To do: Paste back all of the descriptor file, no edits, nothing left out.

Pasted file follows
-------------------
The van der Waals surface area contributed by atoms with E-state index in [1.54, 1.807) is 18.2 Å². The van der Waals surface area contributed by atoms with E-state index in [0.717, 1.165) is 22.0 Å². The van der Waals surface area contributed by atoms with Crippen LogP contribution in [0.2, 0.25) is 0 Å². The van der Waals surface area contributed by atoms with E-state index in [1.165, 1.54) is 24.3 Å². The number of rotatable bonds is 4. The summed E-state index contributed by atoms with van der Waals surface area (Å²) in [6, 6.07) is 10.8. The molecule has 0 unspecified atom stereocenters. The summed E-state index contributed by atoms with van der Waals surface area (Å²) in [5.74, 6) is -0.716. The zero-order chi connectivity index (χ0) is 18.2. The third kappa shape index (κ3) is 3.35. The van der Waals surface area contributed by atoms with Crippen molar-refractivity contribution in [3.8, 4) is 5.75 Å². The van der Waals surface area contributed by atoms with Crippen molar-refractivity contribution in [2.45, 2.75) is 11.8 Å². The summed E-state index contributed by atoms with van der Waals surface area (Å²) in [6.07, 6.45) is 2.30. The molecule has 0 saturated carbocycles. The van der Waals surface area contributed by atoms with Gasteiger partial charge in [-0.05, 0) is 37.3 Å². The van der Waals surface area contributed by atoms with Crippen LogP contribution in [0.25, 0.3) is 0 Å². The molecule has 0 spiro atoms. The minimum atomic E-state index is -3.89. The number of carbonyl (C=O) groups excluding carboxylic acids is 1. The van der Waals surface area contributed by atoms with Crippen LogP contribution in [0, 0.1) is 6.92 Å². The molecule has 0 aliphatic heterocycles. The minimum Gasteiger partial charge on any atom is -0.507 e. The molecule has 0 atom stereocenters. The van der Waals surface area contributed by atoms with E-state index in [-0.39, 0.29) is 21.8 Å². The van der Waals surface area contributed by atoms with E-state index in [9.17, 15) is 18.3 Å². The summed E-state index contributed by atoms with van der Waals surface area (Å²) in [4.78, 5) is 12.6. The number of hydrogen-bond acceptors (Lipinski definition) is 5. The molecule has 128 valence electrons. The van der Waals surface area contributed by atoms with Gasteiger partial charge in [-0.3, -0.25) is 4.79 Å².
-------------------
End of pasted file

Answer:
The van der Waals surface area contributed by atoms with E-state index in [1.54, 1.807) is 18.2 Å². The van der Waals surface area contributed by atoms with E-state index in [0.717, 1.165) is 22.0 Å². The van der Waals surface area contributed by atoms with Crippen LogP contribution in [0.2, 0.25) is 0 Å². The van der Waals surface area contributed by atoms with E-state index in [1.165, 1.54) is 24.3 Å². The number of rotatable bonds is 4. The summed E-state index contributed by atoms with van der Waals surface area (Å²) in [6, 6.07) is 10.8. The molecule has 0 unspecified atom stereocenters. The summed E-state index contributed by atoms with van der Waals surface area (Å²) in [5.74, 6) is -0.716. The zero-order chi connectivity index (χ0) is 18.2. The third kappa shape index (κ3) is 3.35. The van der Waals surface area contributed by atoms with Crippen molar-refractivity contribution in [3.8, 4) is 5.75 Å². The van der Waals surface area contributed by atoms with Crippen molar-refractivity contribution in [2.45, 2.75) is 11.8 Å². The summed E-state index contributed by atoms with van der Waals surface area (Å²) in [6.07, 6.45) is 2.30. The molecule has 0 saturated carbocycles. The van der Waals surface area contributed by atoms with Gasteiger partial charge in [-0.05, 0) is 37.3 Å². The van der Waals surface area contributed by atoms with Crippen LogP contribution in [0.25, 0.3) is 0 Å². The molecule has 0 spiro atoms. The minimum atomic E-state index is -3.89. The number of carbonyl (C=O) groups excluding carboxylic acids is 1. The van der Waals surface area contributed by atoms with Crippen LogP contribution in [0, 0.1) is 6.92 Å². The molecule has 0 aliphatic heterocycles. The minimum Gasteiger partial charge on any atom is -0.507 e. The molecule has 0 atom stereocenters. The van der Waals surface area contributed by atoms with E-state index in [-0.39, 0.29) is 21.8 Å². The van der Waals surface area contributed by atoms with E-state index in [9.17, 15) is 18.3 Å². The summed E-state index contributed by atoms with van der Waals surface area (Å²) in [4.78, 5) is 12.6. The number of hydrogen-bond acceptors (Lipinski definition) is 5. The molecule has 128 valence electrons. The van der Waals surface area contributed by atoms with Gasteiger partial charge in [-0.3, -0.25) is 4.79 Å².